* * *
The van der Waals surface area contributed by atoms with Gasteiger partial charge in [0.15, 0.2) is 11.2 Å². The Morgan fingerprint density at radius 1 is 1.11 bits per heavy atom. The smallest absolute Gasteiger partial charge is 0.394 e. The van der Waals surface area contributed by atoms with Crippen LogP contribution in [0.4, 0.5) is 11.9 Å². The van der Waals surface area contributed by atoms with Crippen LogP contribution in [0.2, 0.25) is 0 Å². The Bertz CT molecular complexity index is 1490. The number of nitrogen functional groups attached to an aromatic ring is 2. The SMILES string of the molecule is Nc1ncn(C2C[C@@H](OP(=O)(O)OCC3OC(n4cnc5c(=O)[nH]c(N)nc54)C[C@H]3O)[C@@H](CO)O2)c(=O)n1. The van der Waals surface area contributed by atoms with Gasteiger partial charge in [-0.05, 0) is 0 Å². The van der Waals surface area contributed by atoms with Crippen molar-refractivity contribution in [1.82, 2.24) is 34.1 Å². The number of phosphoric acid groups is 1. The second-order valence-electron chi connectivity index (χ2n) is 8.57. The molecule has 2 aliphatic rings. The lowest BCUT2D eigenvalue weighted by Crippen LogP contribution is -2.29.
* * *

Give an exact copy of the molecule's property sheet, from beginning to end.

The van der Waals surface area contributed by atoms with Gasteiger partial charge in [0.15, 0.2) is 11.2 Å². The Morgan fingerprint density at radius 1 is 1.11 bits per heavy atom. The smallest absolute Gasteiger partial charge is 0.394 e. The van der Waals surface area contributed by atoms with Crippen LogP contribution in [0.4, 0.5) is 11.9 Å². The van der Waals surface area contributed by atoms with Crippen LogP contribution in [0.2, 0.25) is 0 Å². The Bertz CT molecular complexity index is 1490. The number of nitrogen functional groups attached to an aromatic ring is 2. The SMILES string of the molecule is Nc1ncn(C2C[C@@H](OP(=O)(O)OCC3OC(n4cnc5c(=O)[nH]c(N)nc54)C[C@H]3O)[C@@H](CO)O2)c(=O)n1. The van der Waals surface area contributed by atoms with Gasteiger partial charge in [-0.05, 0) is 0 Å². The van der Waals surface area contributed by atoms with Crippen molar-refractivity contribution in [1.82, 2.24) is 34.1 Å². The number of phosphoric acid groups is 1. The second-order valence-electron chi connectivity index (χ2n) is 8.57. The molecule has 2 aliphatic rings. The lowest BCUT2D eigenvalue weighted by Crippen LogP contribution is -2.29.